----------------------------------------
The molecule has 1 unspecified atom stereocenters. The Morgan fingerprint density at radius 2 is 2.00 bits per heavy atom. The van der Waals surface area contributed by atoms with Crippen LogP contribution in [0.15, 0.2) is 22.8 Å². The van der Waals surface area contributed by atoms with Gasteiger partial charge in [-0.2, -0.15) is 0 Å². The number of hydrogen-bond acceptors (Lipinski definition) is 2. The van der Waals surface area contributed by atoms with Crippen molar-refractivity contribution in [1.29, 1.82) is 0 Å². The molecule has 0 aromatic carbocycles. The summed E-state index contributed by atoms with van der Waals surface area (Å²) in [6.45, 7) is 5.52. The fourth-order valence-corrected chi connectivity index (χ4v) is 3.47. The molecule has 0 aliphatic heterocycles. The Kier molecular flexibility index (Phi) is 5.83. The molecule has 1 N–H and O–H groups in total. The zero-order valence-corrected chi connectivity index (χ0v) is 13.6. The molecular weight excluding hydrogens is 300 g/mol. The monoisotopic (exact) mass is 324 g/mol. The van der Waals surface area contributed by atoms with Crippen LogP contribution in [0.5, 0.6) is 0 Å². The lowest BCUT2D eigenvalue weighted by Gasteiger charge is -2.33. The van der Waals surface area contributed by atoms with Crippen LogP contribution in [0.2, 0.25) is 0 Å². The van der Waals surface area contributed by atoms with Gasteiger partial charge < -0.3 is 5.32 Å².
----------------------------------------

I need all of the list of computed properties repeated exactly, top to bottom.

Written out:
The molecule has 1 unspecified atom stereocenters. The Morgan fingerprint density at radius 2 is 2.00 bits per heavy atom. The van der Waals surface area contributed by atoms with Crippen LogP contribution in [0.15, 0.2) is 22.8 Å². The van der Waals surface area contributed by atoms with Gasteiger partial charge in [-0.2, -0.15) is 0 Å². The number of hydrogen-bond acceptors (Lipinski definition) is 2. The van der Waals surface area contributed by atoms with Crippen molar-refractivity contribution in [1.29, 1.82) is 0 Å². The molecule has 0 aromatic carbocycles. The summed E-state index contributed by atoms with van der Waals surface area (Å²) in [6.45, 7) is 5.52. The fourth-order valence-corrected chi connectivity index (χ4v) is 3.47. The molecule has 0 aliphatic heterocycles. The Kier molecular flexibility index (Phi) is 5.83. The molecule has 1 N–H and O–H groups in total. The zero-order valence-corrected chi connectivity index (χ0v) is 13.6. The molecular weight excluding hydrogens is 300 g/mol. The monoisotopic (exact) mass is 324 g/mol. The van der Waals surface area contributed by atoms with Crippen LogP contribution in [0.5, 0.6) is 0 Å². The lowest BCUT2D eigenvalue weighted by Gasteiger charge is -2.33. The van der Waals surface area contributed by atoms with Crippen LogP contribution in [0.2, 0.25) is 0 Å². The van der Waals surface area contributed by atoms with Gasteiger partial charge < -0.3 is 5.32 Å².